Contraceptives Alter Scent and Partner Selection

Summary
Human and animal studies show that the major histocompatibility complex (MHC) genes – a group of genes that influence immunity – influence odor. Studies have shown that females prefer the odor of mates with dissimilar MHC. This is reversed in women on oral contraceptive pills. Ninety-seven women completed this study, wherein they had to select favorable odors from men with either similar MHC or dissimilar MHC genes. It was found that single women preferred the odor of MHC-similar men, while women in relationships preferred the opposite. This shows that the use of contraceptive pills could influence mate preferences.

Introduction
Odor plays an important role in the selection of a mate. Like in animals, major histocompatibility complex-associated odor preferences for a mate are seen in humans, too. Various studies have been done on women, correlating the preference of odors and MHC similarity. Although the results are inconsistent, it was found that women preferred the odors of men with dissimilar MHC. This could be a process of natural selection to control genetic inbreeding. In one of the studies, it was observed that the women on oral contraceptive pills preferred the odor of men with similar MHC. Similar MHC between partners could result in recurrent miscarriages and longer birth periods. Hence, this study assessed whether the use of oral pills could alter the female preferences for male body odor.

Methodology

  • The researchers selected 193 females who had regular menstrual cycles, were not pregnant, and were not on oral pills prior to the study. They were divided into two groups – the group given oral contraceptives (after the first assessment) and the control group.
  • Blood samples were obtained from the participants, to assess their MHC gene type. It was matched with that of three men.
  • T-shirts supplied by the researchers were worn for two consecutive nights by three MHC-similar and three MHC-dissimilar men. The women were asked to rate the odor of these T-shirts for pleasantness, desirability, and intensity. It was done between days 10 and 14 of the women’s menstrual cycles and repeated at the same time of the cycle, after 3 months.

Results

  • The odor from men with dissimilar MHC had no significant effect on odor pleasantness or desirability scores in the women who were not using the pill during the first assessment. The significance dropped further when only British women were questioned.
  • The scores given to the odor of all the six T-shirts were higher in ratings given by women in the pill group.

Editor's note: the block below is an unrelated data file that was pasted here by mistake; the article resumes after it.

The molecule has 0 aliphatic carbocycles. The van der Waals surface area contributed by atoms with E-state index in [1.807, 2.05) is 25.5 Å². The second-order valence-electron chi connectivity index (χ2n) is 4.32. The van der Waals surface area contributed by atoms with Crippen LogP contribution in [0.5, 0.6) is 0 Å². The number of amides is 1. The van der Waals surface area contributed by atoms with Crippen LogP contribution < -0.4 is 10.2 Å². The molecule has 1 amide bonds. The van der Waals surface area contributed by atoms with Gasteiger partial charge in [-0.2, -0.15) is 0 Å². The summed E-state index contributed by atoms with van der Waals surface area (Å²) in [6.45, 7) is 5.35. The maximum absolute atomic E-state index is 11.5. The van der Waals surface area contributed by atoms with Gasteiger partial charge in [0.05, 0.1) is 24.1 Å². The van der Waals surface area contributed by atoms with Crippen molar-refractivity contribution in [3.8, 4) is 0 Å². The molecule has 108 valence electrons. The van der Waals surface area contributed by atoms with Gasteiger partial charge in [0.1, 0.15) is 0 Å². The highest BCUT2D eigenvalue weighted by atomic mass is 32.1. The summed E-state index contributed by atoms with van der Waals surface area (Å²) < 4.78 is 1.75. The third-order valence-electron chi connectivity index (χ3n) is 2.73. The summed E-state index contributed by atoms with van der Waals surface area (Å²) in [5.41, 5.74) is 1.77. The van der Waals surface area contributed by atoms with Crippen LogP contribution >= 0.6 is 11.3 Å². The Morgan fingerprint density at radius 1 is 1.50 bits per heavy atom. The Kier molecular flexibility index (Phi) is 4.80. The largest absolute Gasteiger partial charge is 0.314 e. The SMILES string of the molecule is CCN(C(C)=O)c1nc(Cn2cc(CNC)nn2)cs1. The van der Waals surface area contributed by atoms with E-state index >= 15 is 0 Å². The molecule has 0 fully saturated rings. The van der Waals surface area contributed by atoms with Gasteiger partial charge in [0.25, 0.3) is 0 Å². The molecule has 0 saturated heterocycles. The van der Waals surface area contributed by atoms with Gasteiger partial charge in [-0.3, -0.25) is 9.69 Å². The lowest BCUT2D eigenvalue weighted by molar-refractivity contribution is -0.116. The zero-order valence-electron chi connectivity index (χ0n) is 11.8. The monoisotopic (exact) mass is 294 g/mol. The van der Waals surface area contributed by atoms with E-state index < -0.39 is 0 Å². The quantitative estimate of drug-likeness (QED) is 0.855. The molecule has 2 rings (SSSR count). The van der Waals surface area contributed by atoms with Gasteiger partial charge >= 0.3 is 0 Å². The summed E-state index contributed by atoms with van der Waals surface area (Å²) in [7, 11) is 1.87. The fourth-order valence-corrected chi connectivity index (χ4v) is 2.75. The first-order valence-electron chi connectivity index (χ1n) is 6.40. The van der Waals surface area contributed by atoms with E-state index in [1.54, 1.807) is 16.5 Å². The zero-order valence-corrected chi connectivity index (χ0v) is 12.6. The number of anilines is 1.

• The ratings of the odors shifted in favor of those from men with similar MHC on beginning the use of pills. This was, however, not seen in the control group.

Shortcomings
Although the men were asked to refrain from using perfumes, they were not monitored during the study. This could have brought about a conflict in the results. The women using oral pills had a higher scoring pattern, which could have introduced bias in the study. The reporting of odor also depended on the type of oral pills and this aspect needs further research.

Conclusion
This study showed that the response of women on oral contraceptive pills, to the odor of men, was contrary to the response of women not on pills. The women on pills preferred men with similar MHC genes. Studies indicate that, “women consider the olfactory domain to be an important factor in their assessment of potential partners.” Thus, due to serious alterations in odor preference, the use of oral pills could influence partner choice. It could lead to the selection of a less preferred partner. A previous study demonstrated that the current or previous partner of the woman could impact her odor preferences. This, in turn, may influence her choice of a particular odor.

For More Information:
Influence of Oral Contraceptives on Odor Preferences in Humans
Publication Journal: Proceedings of the Royal Society Biological Sciences, August 2008
By S. Craig Roberts; L. Morris Gosling
From the University of Newcastle, Newcastle-upon-Tyne, UK

*FYI Living Lab Reports Are Summaries of the Original Research.



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